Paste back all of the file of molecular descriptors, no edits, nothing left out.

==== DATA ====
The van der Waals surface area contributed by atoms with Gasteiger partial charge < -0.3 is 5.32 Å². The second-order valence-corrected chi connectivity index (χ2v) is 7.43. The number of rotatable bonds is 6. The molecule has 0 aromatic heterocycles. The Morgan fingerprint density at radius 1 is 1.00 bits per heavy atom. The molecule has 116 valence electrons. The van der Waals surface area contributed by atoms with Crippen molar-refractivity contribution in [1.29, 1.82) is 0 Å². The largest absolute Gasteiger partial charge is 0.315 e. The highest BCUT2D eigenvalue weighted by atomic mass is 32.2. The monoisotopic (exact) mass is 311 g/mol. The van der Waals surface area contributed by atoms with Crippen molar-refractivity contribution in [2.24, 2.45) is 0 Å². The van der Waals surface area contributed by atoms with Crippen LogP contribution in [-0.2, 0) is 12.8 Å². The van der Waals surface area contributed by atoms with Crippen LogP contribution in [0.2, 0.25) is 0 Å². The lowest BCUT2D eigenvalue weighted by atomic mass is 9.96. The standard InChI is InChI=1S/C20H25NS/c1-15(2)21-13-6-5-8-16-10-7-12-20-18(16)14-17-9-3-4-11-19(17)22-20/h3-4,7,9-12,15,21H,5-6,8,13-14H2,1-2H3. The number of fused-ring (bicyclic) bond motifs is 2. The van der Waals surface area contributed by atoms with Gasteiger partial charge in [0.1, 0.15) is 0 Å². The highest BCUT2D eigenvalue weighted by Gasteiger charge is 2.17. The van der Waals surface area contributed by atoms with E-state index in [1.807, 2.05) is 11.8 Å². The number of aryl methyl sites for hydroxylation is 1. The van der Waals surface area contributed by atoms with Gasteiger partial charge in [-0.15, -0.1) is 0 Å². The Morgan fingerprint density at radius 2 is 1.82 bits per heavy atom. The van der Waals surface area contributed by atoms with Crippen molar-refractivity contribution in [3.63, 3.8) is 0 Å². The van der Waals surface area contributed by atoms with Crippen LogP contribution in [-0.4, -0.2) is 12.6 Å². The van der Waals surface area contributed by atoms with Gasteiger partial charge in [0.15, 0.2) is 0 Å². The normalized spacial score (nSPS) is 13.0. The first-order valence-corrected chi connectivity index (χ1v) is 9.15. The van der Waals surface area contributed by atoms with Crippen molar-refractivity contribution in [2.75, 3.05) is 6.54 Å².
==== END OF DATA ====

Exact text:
The van der Waals surface area contributed by atoms with Gasteiger partial charge < -0.3 is 5.32 Å². The second-order valence-corrected chi connectivity index (χ2v) is 7.43. The number of rotatable bonds is 6. The molecule has 0 aromatic heterocycles. The Morgan fingerprint density at radius 1 is 1.00 bits per heavy atom. The molecule has 116 valence electrons. The van der Waals surface area contributed by atoms with Crippen molar-refractivity contribution in [1.29, 1.82) is 0 Å². The largest absolute Gasteiger partial charge is 0.315 e. The highest BCUT2D eigenvalue weighted by atomic mass is 32.2. The monoisotopic (exact) mass is 311 g/mol. The van der Waals surface area contributed by atoms with Crippen molar-refractivity contribution in [2.24, 2.45) is 0 Å². The van der Waals surface area contributed by atoms with Crippen LogP contribution in [-0.2, 0) is 12.8 Å². The van der Waals surface area contributed by atoms with Crippen LogP contribution in [0.2, 0.25) is 0 Å². The lowest BCUT2D eigenvalue weighted by atomic mass is 9.96. The standard InChI is InChI=1S/C20H25NS/c1-15(2)21-13-6-5-8-16-10-7-12-20-18(16)14-17-9-3-4-11-19(17)22-20/h3-4,7,9-12,15,21H,5-6,8,13-14H2,1-2H3. The number of fused-ring (bicyclic) bond motifs is 2. The van der Waals surface area contributed by atoms with Gasteiger partial charge in [0.1, 0.15) is 0 Å². The highest BCUT2D eigenvalue weighted by Gasteiger charge is 2.17. The van der Waals surface area contributed by atoms with E-state index in [1.807, 2.05) is 11.8 Å². The number of aryl methyl sites for hydroxylation is 1. The van der Waals surface area contributed by atoms with Gasteiger partial charge in [-0.15, -0.1) is 0 Å². The Morgan fingerprint density at radius 2 is 1.82 bits per heavy atom. The van der Waals surface area contributed by atoms with Crippen molar-refractivity contribution in [3.63, 3.8) is 0 Å². The van der Waals surface area contributed by atoms with Crippen LogP contribution in [-0.4, -0.2) is 12.6 Å². The van der Waals surface area contributed by atoms with Gasteiger partial charge in [0.15, 0.2) is 0 Å². The normalized spacial score (nSPS) is 13.0. The first-order valence-corrected chi connectivity index (χ1v) is 9.15. The van der Waals surface area contributed by atoms with Crippen molar-refractivity contribution in [2.75, 3.05) is 6.54 Å².